aren't any official 'historical preservation districts' in
Instead the village retains a lot of its 19th
century structures and charm
simply because the folks who live here like it that way.
most emblematic of this attitude of enlightened conservatism are the
stone hitching posts that line the residential streets.
are split out of the native siltstone and most of them retain the iron
rings through which many generations of reins once passed.
growing on the side of the one at left is an indication of the high air
quality in this rural location.
"McLallen House" bed & breakfast is so-named for its location
Street. There are, however, several actual McLallen
standing in the village, including this one to the right.
House" is made of adobe, which is quite unusual to find in
New York. It was built in 1848 by William McLallen, a son of
McLallen, one of the original settlers of Trumansburg.
a business partner of Joseph Biggs, who built the house that has become
McLallen homestead. This one was built in 1832 in the
style by another son of John McLallen.
Federalist style house was built by David McLallen, yet another son of
John (who had 13 children). Most of the north side of the
was once owned by the McLallen family. It was carved out of
military grant tract and given to them in exchange for clearing the
the 1850s and the 1870s many houses in the village were built in the
Victorian style. Some, like McLallen House, were originally
and some, like the one at right, are brick. All, however,
shallowly pitched roof, wide eaves held up by ornate brackets and tall,
narrow windows. Many have cupolas and most have arched
siltstone foundation on this house, which is also used to make all the
sidewalks in the village.
example of the Italianate Victorian style. This house is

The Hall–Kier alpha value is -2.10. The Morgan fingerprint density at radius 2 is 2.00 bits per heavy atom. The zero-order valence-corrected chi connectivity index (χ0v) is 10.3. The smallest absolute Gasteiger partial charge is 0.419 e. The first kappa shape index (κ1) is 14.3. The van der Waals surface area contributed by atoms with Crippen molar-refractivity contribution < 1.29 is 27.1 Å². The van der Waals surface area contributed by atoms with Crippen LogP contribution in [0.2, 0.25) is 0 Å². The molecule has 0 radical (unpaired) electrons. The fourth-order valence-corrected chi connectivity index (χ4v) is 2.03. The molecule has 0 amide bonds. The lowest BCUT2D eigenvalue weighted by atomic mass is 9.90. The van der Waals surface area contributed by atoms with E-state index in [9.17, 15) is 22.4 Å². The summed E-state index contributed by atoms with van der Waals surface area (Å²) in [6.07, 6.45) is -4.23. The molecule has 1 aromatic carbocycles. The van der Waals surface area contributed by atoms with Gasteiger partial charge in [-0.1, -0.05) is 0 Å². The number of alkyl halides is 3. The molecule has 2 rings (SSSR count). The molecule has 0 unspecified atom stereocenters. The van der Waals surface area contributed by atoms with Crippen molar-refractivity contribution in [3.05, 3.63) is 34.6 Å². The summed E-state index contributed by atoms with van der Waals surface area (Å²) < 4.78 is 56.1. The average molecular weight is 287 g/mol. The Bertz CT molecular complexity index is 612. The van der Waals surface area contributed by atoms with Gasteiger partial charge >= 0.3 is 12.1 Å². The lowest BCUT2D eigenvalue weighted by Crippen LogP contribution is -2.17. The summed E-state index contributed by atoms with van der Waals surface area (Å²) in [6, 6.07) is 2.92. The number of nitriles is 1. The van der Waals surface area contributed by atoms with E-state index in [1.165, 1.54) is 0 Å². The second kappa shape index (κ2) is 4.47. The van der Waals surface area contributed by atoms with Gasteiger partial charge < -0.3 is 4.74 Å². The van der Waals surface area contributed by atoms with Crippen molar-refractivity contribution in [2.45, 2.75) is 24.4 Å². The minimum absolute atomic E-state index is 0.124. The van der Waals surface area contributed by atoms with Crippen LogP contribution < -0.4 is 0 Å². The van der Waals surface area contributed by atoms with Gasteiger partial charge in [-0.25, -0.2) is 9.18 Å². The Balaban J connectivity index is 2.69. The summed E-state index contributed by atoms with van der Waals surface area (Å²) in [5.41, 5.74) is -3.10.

the shallowly arched lintels over and small brackets under the
A sun porch and a bay window have been added to the southwest side of
house, but the house lacks a cupola.
addition to the Italianate homes, there are many gabled Victorians in
Most of them would likely be classified as "Folk Victorian" because
include elements of any of the different styles of the day.
under the eaves of the house at right recalls the Gothic Revival, but
shuttered central window brings to mind the Stick style.
rather pure expressions of Victorian architecture do exist in the
This Second Empire house is the only one of its kind in
The scale of the windows and doors is enormous (9 or 10 feet
The builder had a sense of humor too. Note how the lintels on
ornamental windows on the porch roof match those that emerge from the
roof on the third floor.
commerical block is all that is left of the historical part of the
Village", so called because it is in the small valley carved by
Creek. The buildings on the north side of Main Street burned
in 1921 and a flood in 1935.
with the tan bricks and the Romanesque -arched windows (fourth from the
right) was originally the Biggs
store. The ground floor now houses a laundrymat and thrift
The second floor is residential and the third is storage. The
above the storefronts in Trumansburg are often residences, which
to the vibrancy of the downtown.
of the Trumansburg Liquor Store includes large painted, enameled metal
panels. Hazelnut Kitchen, a
popular nouvelle cuisine restaurant, is next
Before the opening of Hazelnut Kitchen in 2007 the space was occupied
by Simply Red
from 2003. It was called the The Store at Tremaine's
Village before that and Kostrub's before that; for many years it has
central to the social fabric of the
village. The place functioned as a sort of 'village wide
web' where you could visit to find out what was going on and who was
the contemporary social equivalent of the old diner is found at Gimme!
Between the opening of their doors at 7
a.m. and around
10 a.m. just about anybody you'd want to run into will stop in for a
of joe. Of course, compared to the old diner the coffee's
but it tastes better. And you're a lot more likely to smell
and overcast. Go figure.